[Pkg-chromium-maint] Bug#786909: chromium: unconditionally downloads binary blob

Christoph Anton Mitterer calestyo at scientia.net
Fri Jun 19 00:49:25 UTC 2015

On Thu, 2015-06-18 at 20:19 -0400, Michael Gilbert wrote:
> Except that the actual contents of the downloaded files in many ways
> do not actually matter.  Those files are nacl executables, which are
> sandboxed in any nacl-enabled chromium, so barring a sandbox escape
> included in the files, this is functionally the same as visiting any
> nacl website (less the fact that hotword automatically gets 
> microphone
> permission, which itself is worth independent critique).
I never really understood why browser need to be more and more like
complete operating systems, taking control over hardware which is
simply not their belonging...
If people want to voice/video conferencing, then they should need to
start some locally installed software for just that purpose.

But maybe I'm just too old-fashioned and don't want to have everything
run on the web or in the cloud. :-(

> Additionally, the Debian packages are intentionally built with nacl
> disabled (in fact not built at all).  So, at least on Debian, even if
> the downloaded files were in fact malicious, without a nacl
> interpreter present, there is absolutely no way to trigger the
> badness.
Definitely good news...
But my primary point was more that this should simply not happen...
cause in another case, we might not have had that safety of having nacl
not even available.
As I've mentioned, we've had the same issue already with Firefox which
downloaded OpenH246 and which (AFAIR) was actually loaded.

In principle, all code which is not manually
downloaded/compiled/executed by the user should enter a Debian box
*only* via the package management system.

> Maybe now it's clear that a meaningful conversation at the time would
> have preempted the ensuing misinformation campaign.
Well it wasn't me who posted this news to several other places,...

> I simply do not follow the logic leading to this conclusion.  How
> does
> engaging in discussion lead to any specific problem being ignored
> exactly?
Well, discussing things at oss-security doesn't have any direct effect
on Debian, right?

Discussing/reporting things directly at upstream is mostly just a waste
of time, at least when it comes about "meta" security issues; just look
at the Mozilla bugtracker for issues reported by me.

And unfortunately, the same applies largely to Debian itself. You may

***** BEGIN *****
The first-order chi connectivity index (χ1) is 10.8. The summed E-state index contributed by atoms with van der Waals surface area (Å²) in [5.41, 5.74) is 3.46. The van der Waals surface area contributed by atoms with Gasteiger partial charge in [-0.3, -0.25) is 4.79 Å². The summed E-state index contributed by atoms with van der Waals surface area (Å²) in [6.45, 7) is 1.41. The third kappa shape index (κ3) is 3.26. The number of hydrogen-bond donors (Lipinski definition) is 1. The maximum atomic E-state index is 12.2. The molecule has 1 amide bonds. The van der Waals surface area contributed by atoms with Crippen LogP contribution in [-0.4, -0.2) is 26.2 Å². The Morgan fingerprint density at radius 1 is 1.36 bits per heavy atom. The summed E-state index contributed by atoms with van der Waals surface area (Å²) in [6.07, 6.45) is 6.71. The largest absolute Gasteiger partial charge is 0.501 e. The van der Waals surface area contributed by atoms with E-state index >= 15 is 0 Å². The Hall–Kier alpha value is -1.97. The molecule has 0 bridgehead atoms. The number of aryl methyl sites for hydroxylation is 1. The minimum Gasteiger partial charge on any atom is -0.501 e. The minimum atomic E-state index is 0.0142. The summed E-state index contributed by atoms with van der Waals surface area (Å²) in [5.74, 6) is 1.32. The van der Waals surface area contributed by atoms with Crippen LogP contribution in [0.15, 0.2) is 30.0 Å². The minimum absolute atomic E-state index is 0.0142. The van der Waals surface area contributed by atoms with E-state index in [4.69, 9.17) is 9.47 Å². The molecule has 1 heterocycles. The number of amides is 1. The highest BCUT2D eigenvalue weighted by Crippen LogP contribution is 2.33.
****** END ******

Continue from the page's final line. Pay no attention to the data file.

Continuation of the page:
remember several discussions I've ignited on d-d about such higher
level security issues,... like the "downloader packages", or the far
too high validity times of Release files.

> Anyway, if some incredibly basic homework had been done, you could
> have convinced yourself of the non-issue nature of this problem,
> rather than engaging in unfounded speculation.
I think practically it's extremely time consuming to really confirm
whether such code was loaded or not, especially when one is not
familiar with the code base, which I'm not in the case of Chromium.

And even if that code was just downloaded (but not executed) I still
think it's far from ideal.
configure-options may accidentally change, as may the download code
itself - simply not having any such functionalities in the code is
probably safer than having it just disabled and/or being simply a bit
lucky as we apparently were in this case.

> That is exactly what Debian unstable is for
Phew,... realistically, many people use sid for their normal desktop

> Well, it is out there now [0,1], unfortunately with a huge amount of
> misinformation.
My apologies, if you feel that this would fall into my
responsibility... as this wasn't my intention (otherwise I'd have CCed
it to d-d).
Personally I think that you as maintainer(s) should feel the least
responsible for this,... it's rather upstream who should need to
reconsider "some things"; and if they got a bit attention now, than
this may not be the biggest harm.

As said before, my main point is the question what we can do to prevent
such cases in the future.
This time, nothing might have gotten executed,... and the code (likely)
wouldn't have been malicious.
Next time it may look different. 

Best wishes,
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